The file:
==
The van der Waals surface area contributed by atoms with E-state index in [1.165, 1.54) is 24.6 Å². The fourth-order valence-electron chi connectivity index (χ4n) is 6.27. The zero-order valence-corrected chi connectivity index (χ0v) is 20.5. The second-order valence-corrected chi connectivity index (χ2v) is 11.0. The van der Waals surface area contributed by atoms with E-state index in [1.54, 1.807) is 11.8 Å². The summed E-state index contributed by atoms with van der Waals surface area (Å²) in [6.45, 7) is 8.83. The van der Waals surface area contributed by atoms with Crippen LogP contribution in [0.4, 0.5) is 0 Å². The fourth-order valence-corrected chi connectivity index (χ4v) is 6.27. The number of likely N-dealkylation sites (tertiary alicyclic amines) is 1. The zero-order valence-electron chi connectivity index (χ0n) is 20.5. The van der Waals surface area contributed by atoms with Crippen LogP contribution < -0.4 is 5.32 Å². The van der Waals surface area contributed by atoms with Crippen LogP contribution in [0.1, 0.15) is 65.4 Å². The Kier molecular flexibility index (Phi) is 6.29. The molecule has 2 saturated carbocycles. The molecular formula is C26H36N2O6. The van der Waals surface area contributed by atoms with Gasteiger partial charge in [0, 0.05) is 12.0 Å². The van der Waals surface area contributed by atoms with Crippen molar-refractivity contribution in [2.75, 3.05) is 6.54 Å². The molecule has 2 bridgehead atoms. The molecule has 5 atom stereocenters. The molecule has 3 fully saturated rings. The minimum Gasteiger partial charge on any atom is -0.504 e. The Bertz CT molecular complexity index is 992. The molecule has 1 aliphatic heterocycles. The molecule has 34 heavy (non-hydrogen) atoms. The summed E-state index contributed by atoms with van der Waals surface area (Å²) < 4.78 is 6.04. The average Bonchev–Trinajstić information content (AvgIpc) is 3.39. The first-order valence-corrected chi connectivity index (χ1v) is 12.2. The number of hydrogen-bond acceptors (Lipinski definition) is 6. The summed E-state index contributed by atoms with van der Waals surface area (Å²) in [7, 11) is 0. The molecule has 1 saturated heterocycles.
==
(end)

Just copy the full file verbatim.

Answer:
The van der Waals surface area contributed by atoms with E-state index in [1.165, 1.54) is 24.6 Å². The fourth-order valence-electron chi connectivity index (χ4n) is 6.27. The zero-order valence-corrected chi connectivity index (χ0v) is 20.5. The second-order valence-corrected chi connectivity index (χ2v) is 11.0. The van der Waals surface area contributed by atoms with E-state index in [1.54, 1.807) is 11.8 Å². The summed E-state index contributed by atoms with van der Waals surface area (Å²) in [6.45, 7) is 8.83. The van der Waals surface area contributed by atoms with Crippen LogP contribution in [0.4, 0.5) is 0 Å². The fourth-order valence-corrected chi connectivity index (χ4v) is 6.27. The number of likely N-dealkylation sites (tertiary alicyclic amines) is 1. The zero-order valence-electron chi connectivity index (χ0n) is 20.5. The van der Waals surface area contributed by atoms with Crippen LogP contribution < -0.4 is 5.32 Å². The van der Waals surface area contributed by atoms with Crippen LogP contribution in [0.1, 0.15) is 65.4 Å². The Kier molecular flexibility index (Phi) is 6.29. The molecule has 2 saturated carbocycles. The molecular formula is C26H36N2O6. The van der Waals surface area contributed by atoms with Gasteiger partial charge in [0, 0.05) is 12.0 Å². The van der Waals surface area contributed by atoms with Crippen molar-refractivity contribution in [2.75, 3.05) is 6.54 Å². The molecule has 2 bridgehead atoms. The molecule has 5 atom stereocenters. The molecule has 3 fully saturated rings. The minimum Gasteiger partial charge on any atom is -0.504 e. The Bertz CT molecular complexity index is 992. The molecule has 1 aliphatic heterocycles. The molecule has 34 heavy (non-hydrogen) atoms. The summed E-state index contributed by atoms with van der Waals surface area (Å²) < 4.78 is 6.04. The average Bonchev–Trinajstić information content (AvgIpc) is 3.39. The first-order valence-corrected chi connectivity index (χ1v) is 12.2. The number of hydrogen-bond acceptors (Lipinski definition) is 6. The summed E-state index contributed by atoms with van der Waals surface area (Å²) in [7, 11) is 0. The molecule has 1 saturated heterocycles.